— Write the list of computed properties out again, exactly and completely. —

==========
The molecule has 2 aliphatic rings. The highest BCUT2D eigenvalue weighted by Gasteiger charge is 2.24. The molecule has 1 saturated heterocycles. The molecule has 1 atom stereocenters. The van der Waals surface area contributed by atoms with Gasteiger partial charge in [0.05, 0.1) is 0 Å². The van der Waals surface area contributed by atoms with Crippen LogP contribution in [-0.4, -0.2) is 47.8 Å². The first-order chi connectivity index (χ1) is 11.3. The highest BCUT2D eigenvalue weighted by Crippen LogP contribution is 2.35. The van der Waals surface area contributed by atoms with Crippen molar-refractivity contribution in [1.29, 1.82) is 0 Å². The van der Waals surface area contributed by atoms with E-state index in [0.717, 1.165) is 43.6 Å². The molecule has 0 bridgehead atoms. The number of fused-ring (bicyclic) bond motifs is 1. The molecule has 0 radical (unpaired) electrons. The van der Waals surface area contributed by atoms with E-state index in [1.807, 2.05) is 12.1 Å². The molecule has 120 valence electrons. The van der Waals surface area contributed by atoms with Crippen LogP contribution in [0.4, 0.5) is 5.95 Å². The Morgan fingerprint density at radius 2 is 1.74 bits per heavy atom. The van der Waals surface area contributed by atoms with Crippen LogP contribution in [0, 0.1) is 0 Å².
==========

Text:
The molecule has 2 aliphatic rings. The highest BCUT2D eigenvalue weighted by Gasteiger charge is 2.24. The molecule has 1 saturated heterocycles. The molecule has 1 atom stereocenters. The van der Waals surface area contributed by atoms with Gasteiger partial charge in [0.05, 0.1) is 0 Å². The van der Waals surface area contributed by atoms with Crippen LogP contribution in [-0.4, -0.2) is 47.8 Å². The first-order chi connectivity index (χ1) is 11.3. The highest BCUT2D eigenvalue weighted by Crippen LogP contribution is 2.35. The van der Waals surface area contributed by atoms with Crippen molar-refractivity contribution in [1.29, 1.82) is 0 Å². The van der Waals surface area contributed by atoms with E-state index in [0.717, 1.165) is 43.6 Å². The molecule has 0 bridgehead atoms. The number of fused-ring (bicyclic) bond motifs is 1. The molecule has 0 radical (unpaired) electrons. The van der Waals surface area contributed by atoms with E-state index in [1.807, 2.05) is 12.1 Å². The molecule has 120 valence electrons. The van der Waals surface area contributed by atoms with Crippen LogP contribution in [0.4, 0.5) is 5.95 Å². The Morgan fingerprint density at radius 2 is 1.74 bits per heavy atom. The van der Waals surface area contributed by atoms with Crippen LogP contribution in [0, 0.1) is 0 Å².